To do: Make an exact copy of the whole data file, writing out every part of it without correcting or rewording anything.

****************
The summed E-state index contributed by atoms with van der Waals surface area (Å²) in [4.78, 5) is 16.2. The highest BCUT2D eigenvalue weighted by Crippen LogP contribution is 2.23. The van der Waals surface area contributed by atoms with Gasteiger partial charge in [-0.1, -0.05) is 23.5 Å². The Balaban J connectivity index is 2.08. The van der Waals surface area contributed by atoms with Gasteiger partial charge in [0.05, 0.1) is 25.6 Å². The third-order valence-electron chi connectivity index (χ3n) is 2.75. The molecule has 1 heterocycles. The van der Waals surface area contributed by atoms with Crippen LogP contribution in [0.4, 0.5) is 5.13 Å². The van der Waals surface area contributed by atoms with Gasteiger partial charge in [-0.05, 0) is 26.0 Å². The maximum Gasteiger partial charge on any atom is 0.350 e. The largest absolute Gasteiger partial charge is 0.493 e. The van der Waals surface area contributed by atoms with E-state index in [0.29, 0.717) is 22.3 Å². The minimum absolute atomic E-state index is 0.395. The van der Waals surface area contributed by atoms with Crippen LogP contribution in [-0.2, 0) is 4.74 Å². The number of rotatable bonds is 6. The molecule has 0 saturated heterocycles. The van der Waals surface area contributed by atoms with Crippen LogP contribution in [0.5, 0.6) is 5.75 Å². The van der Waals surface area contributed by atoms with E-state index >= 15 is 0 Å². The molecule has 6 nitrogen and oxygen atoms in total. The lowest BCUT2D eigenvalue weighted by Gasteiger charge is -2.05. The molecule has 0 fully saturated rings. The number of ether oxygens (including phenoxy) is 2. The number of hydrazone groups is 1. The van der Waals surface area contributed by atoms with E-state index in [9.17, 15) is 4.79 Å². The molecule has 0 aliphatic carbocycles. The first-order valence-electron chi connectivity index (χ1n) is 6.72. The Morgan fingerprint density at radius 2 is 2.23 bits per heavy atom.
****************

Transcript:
The summed E-state index contributed by atoms with van der Waals surface area (Å²) in [4.78, 5) is 16.2. The highest BCUT2D eigenvalue weighted by Crippen LogP contribution is 2.23. The van der Waals surface area contributed by atoms with Gasteiger partial charge in [-0.1, -0.05) is 23.5 Å². The Balaban J connectivity index is 2.08. The van der Waals surface area contributed by atoms with Gasteiger partial charge in [0.05, 0.1) is 25.6 Å². The third-order valence-electron chi connectivity index (χ3n) is 2.75. The molecule has 1 heterocycles. The van der Waals surface area contributed by atoms with Crippen LogP contribution in [0.4, 0.5) is 5.13 Å². The van der Waals surface area contributed by atoms with Gasteiger partial charge in [-0.05, 0) is 26.0 Å². The maximum Gasteiger partial charge on any atom is 0.350 e. The largest absolute Gasteiger partial charge is 0.493 e. The van der Waals surface area contributed by atoms with E-state index in [0.29, 0.717) is 22.3 Å². The minimum absolute atomic E-state index is 0.395. The van der Waals surface area contributed by atoms with Crippen LogP contribution in [-0.2, 0) is 4.74 Å². The number of rotatable bonds is 6. The molecule has 0 saturated heterocycles. The van der Waals surface area contributed by atoms with Crippen LogP contribution in [0.5, 0.6) is 5.75 Å². The van der Waals surface area contributed by atoms with E-state index >= 15 is 0 Å². The molecule has 6 nitrogen and oxygen atoms in total. The lowest BCUT2D eigenvalue weighted by Gasteiger charge is -2.05. The molecule has 0 fully saturated rings. The number of ether oxygens (including phenoxy) is 2. The number of hydrazone groups is 1. The van der Waals surface area contributed by atoms with E-state index in [9.17, 15) is 4.79 Å². The molecule has 0 aliphatic carbocycles. The first-order valence-electron chi connectivity index (χ1n) is 6.72. The Morgan fingerprint density at radius 2 is 2.23 bits per heavy atom.